The judicial system was much improved, a better grade of officials became the rule, many French Creoles were appointed to office, intermarriages of French and Spanish and even English were encouraged by the highest officials, and in general a liberal and conciliatory policy was followed, which made Louisiana under Spanish rule quiet and prosperous.
The last were peninsulars, the others mainly creoles, and among the wealthy classes of the latter the separatists gradually gained increasing support.
The reformists demanded, besides the correction of the above evils, action against slavery, assimilation of rights between peninsulars and creoles and the practical recognition of equality, e.g.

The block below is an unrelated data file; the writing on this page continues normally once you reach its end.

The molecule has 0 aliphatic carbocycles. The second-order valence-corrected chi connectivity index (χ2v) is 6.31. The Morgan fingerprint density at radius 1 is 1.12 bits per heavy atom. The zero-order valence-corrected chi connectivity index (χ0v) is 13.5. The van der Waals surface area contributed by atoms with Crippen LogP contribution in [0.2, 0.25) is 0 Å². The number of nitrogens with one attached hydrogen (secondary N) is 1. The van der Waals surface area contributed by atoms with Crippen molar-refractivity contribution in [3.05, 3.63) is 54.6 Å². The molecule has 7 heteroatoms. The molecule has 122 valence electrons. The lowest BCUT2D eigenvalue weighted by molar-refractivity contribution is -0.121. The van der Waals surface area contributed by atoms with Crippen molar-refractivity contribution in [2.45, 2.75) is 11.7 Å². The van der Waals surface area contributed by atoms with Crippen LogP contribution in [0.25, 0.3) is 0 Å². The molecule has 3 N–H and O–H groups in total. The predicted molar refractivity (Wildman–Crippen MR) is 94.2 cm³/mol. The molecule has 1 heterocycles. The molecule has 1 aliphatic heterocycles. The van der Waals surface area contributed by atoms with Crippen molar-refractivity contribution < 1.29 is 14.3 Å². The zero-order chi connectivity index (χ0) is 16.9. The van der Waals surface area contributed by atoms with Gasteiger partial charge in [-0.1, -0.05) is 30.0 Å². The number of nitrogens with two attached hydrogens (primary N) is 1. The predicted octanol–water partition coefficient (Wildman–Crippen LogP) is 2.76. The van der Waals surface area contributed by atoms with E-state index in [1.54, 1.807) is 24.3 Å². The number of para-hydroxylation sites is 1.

Hubner estimates the mixed of all races at 93%, the highest among all the South American nationalities, and the creoles at 1% only; but this is clearly incorrect.
The Creoles (Criallos) or American-born Spaniards had for long been aggrieved at being shut out from all important official positions, and at the restrictions placed upon their trade, but the bulk of the Creole population was not disloyal.